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Antithyroid medicines

Antithyroid medicines are used to treat an overactive thyroid gland (hyperthyroidism). Carbimazole is the most commonly used medicine. You may require careful monitoring to get the right levels of these medicines for you. Most of the side-effects experienced are minor. However, when taking antithyroid drug therapy, if you develop any of the side-effects (listed below) or any other signs of infection, you must stop the medicine and report this to your doctor immediately. An overactive thyroid is potentially serious and you should see a qualified doctor before trying herbal or homeopathic remedies.

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What are antithyroid medicines?

Antithyroid medicines are used to treat an overactive thyroid gland (hyperthyroidism), also known as thyrotoxicosis. There are different causes of hyperthyroidism. The causes of hyperthyroidism where antithyroid medicines are used include:

  • Graves' disease - the most common cause of overactive thyroid disorder.

  • Severe hyperthyroidism - known as thyrotoxic crisis or thyroid storm.

  • In some people with thyroid nodules - lumps on the thyroid gland which may release thyroid hormones.

  • The treatment of some forms of cancer.

See the separate leaflet called Overactive Thyroid Gland (Hyperthyroidism).

How do antithyroid drugs work?

Thyroxine (also known as T4) is a body chemical (hormone) made by the thyroid gland. It is carried around the body in the bloodstream. It helps to keep the body's functions (the metabolism) working at the correct pace. Many cells and tissues in the body need thyroxine to keep them working correctly.

'Hyperthyroidism' means an overactive thyroid gland. When the thyroid gland is overactive it makes too much thyroxine. The extra thyroxine causes many of the body's functions to speed up. (In contrast, if you have hypothyroidism, you make too little thyroxine. This causes many of the body's functions to slow down.)

Thionamides such as carbimazole reduce the amount of hormone released by the thyroid gland. Carbimazole does not affect the thyroxine which is already made and stored, but reduces further production. Therefore, it may take four to eight weeks of treatment for your thyroxine level to come down to normal.

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Which is the best treatment for an overactive thyroid gland?

Carbimazole is the most widely prescribed antithyroid medicine in the UK. Propylthiouracil can be used instead if you develop a side-effect to carbimazole, or it may be used in a thyrotoxic crisis. Propylthiouracil is also used for an overactive thyroid gland in pregnancy. Your doctor will advise you on which is the most suitable for you.

How do I take antithyroid medicine?

Getting the right balance of thyroid hormone in your blood can take time. Doctors have two main methods of trying to get the balance right.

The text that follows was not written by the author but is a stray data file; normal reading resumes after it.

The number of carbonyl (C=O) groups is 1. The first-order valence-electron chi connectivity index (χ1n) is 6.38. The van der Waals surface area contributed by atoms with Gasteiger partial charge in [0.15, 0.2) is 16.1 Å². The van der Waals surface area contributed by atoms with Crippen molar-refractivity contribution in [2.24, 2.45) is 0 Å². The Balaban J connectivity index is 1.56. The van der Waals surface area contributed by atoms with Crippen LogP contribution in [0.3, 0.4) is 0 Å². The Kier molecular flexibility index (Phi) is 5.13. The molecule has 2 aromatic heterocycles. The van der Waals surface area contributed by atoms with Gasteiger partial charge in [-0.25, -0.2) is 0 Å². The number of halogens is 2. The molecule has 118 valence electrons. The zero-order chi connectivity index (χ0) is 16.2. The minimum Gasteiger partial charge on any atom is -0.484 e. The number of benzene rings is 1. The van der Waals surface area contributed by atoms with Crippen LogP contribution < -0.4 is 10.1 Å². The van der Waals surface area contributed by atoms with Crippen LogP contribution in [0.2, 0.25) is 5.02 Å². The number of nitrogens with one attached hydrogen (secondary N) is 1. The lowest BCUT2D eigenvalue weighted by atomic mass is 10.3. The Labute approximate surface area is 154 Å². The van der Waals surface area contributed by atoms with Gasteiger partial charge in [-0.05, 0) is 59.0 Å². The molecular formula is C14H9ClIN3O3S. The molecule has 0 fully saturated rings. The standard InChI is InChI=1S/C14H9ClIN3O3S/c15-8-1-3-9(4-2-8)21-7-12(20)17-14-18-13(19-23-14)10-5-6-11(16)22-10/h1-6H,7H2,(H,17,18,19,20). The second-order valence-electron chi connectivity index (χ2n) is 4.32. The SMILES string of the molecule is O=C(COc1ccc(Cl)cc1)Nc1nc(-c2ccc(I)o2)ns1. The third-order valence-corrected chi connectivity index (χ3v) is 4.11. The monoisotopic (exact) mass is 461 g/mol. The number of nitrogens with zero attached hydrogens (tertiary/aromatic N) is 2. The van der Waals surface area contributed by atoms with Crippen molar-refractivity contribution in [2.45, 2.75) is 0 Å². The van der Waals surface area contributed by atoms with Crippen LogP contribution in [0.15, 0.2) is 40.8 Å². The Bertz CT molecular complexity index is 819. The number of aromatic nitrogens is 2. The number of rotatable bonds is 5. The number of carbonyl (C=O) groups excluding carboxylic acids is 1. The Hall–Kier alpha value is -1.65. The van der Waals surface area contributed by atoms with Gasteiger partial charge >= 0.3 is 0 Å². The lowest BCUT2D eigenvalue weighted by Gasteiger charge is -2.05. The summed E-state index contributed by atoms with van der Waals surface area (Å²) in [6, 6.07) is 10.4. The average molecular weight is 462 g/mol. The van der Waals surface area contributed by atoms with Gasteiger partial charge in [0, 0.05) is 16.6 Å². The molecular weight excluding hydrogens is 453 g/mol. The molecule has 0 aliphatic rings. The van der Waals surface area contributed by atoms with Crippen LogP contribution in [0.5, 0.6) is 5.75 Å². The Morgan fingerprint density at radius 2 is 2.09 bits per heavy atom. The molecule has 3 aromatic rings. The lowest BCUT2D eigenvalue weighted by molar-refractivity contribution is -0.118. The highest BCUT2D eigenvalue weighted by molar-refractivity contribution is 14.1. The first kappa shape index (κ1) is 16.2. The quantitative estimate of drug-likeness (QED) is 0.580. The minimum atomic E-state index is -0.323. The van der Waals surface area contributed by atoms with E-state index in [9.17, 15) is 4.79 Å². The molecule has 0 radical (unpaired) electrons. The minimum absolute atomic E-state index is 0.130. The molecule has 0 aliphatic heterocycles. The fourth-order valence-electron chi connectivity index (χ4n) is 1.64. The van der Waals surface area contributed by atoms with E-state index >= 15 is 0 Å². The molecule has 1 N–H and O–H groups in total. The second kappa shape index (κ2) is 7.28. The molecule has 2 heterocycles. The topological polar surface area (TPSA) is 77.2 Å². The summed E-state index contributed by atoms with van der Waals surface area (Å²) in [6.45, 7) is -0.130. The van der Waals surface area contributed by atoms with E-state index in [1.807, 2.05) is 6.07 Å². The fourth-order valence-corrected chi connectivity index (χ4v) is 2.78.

Option 1

The first involves taking an initial high dose of carbimazole to reduce the amount of thyroxine in your blood. This dose is taken until the hormone levels in your blood have stabilised, usually about four to eight weeks later.

Because your body needs a certain amount of thyroxine to function properly, the high dose is then slowly decreased. Usually, your hormone levels will be checked by a blood test every month or so.

The dose of medicine you are taking will be changed depending upon the results of your thyroid hormone levels. The aim of this treatment is to keep you on the lowest level of antithyroid medicine necessary. This treatment method is called 'titration'.

It can be difficult for a doctor to judge just the right dose of carbimazole to give in each case. Too much treatment may make the thyroxine level go too low. Not enough treatment means the level remains higher than normal. This is the reason for the regular blood tests and careful monitoring.

Option 2

The second option is to deliberately take a high dose of carbimazole each day. This stops the thyroid gland making any thyroxine. Your doctor can then prescribe a daily dose of thyroxine to keep the blood level of thyroxine normal. This 'over-treatment' coupled with taking replacement thyroxine is called 'block and replace' and is a popular option.

It is generally thought that the 'block and replace' method results in better control of thyroid hormone levels. However, the risk of experiencing an adverse effect from the higher dose of antithyroid medicine may be higher.

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How quickly does antithyroid medication work?

These medicines should have some effect on your symptoms around 10 to 14 days after treatment starts. Thyroid hormone levels are usually stabilised within four to eight weeks of taking the medication.

How long is treatment needed for an overactive thyroid gland?

This may vary depending on the way in which you take your medicines. Hyperthyroidism is what is known as a relapsing-remitting illness. This means that the symptoms of the condition may get better (remit) or get worse (relapse).

Medical evidence suggests that about half of people treated by the titration method will get better (achieve remission) after 18 to 24 months of treatment. However, about half of those treated by the 'block and replace' method will achieve remission within six months of treatment.

Your doctor will advise you on which treatment option may be suitable for you. 'Block and replace' therapy is not suitable in pregnancy.

Will hyperthyroidism return after treatment with antithyroid medicines?